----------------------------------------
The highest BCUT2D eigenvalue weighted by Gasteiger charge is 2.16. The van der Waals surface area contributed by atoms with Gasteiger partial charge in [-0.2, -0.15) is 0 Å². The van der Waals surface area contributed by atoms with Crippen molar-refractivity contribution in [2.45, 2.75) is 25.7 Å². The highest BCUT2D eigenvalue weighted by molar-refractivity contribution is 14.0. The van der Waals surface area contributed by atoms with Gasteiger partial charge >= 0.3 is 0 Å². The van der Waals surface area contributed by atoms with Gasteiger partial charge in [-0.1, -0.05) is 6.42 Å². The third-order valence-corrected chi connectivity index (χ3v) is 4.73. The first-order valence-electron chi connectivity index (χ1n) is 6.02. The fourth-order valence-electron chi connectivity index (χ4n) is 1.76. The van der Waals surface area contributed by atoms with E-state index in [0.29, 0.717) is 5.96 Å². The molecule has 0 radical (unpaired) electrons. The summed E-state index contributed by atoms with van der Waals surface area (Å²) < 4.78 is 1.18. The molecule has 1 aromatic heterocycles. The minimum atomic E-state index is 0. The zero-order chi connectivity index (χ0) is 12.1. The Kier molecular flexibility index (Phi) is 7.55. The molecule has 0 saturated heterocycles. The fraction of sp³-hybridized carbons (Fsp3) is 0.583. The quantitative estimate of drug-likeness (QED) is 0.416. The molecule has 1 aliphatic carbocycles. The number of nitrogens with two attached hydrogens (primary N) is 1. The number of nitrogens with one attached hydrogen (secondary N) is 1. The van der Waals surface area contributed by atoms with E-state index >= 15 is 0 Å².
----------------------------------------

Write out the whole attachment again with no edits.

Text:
The highest BCUT2D eigenvalue weighted by Gasteiger charge is 2.16. The van der Waals surface area contributed by atoms with Gasteiger partial charge in [-0.2, -0.15) is 0 Å². The van der Waals surface area contributed by atoms with Crippen molar-refractivity contribution in [2.45, 2.75) is 25.7 Å². The highest BCUT2D eigenvalue weighted by molar-refractivity contribution is 14.0. The van der Waals surface area contributed by atoms with Gasteiger partial charge >= 0.3 is 0 Å². The van der Waals surface area contributed by atoms with Gasteiger partial charge in [-0.1, -0.05) is 6.42 Å². The third-order valence-corrected chi connectivity index (χ3v) is 4.73. The first-order valence-electron chi connectivity index (χ1n) is 6.02. The fourth-order valence-electron chi connectivity index (χ4n) is 1.76. The van der Waals surface area contributed by atoms with E-state index in [0.29, 0.717) is 5.96 Å². The molecule has 0 radical (unpaired) electrons. The summed E-state index contributed by atoms with van der Waals surface area (Å²) < 4.78 is 1.18. The molecule has 1 aromatic heterocycles. The minimum atomic E-state index is 0. The zero-order chi connectivity index (χ0) is 12.1. The Kier molecular flexibility index (Phi) is 7.55. The molecule has 0 saturated heterocycles. The fraction of sp³-hybridized carbons (Fsp3) is 0.583. The quantitative estimate of drug-likeness (QED) is 0.416. The molecule has 1 aliphatic carbocycles. The number of nitrogens with two attached hydrogens (primary N) is 1. The number of nitrogens with one attached hydrogen (secondary N) is 1. The van der Waals surface area contributed by atoms with E-state index >= 15 is 0 Å².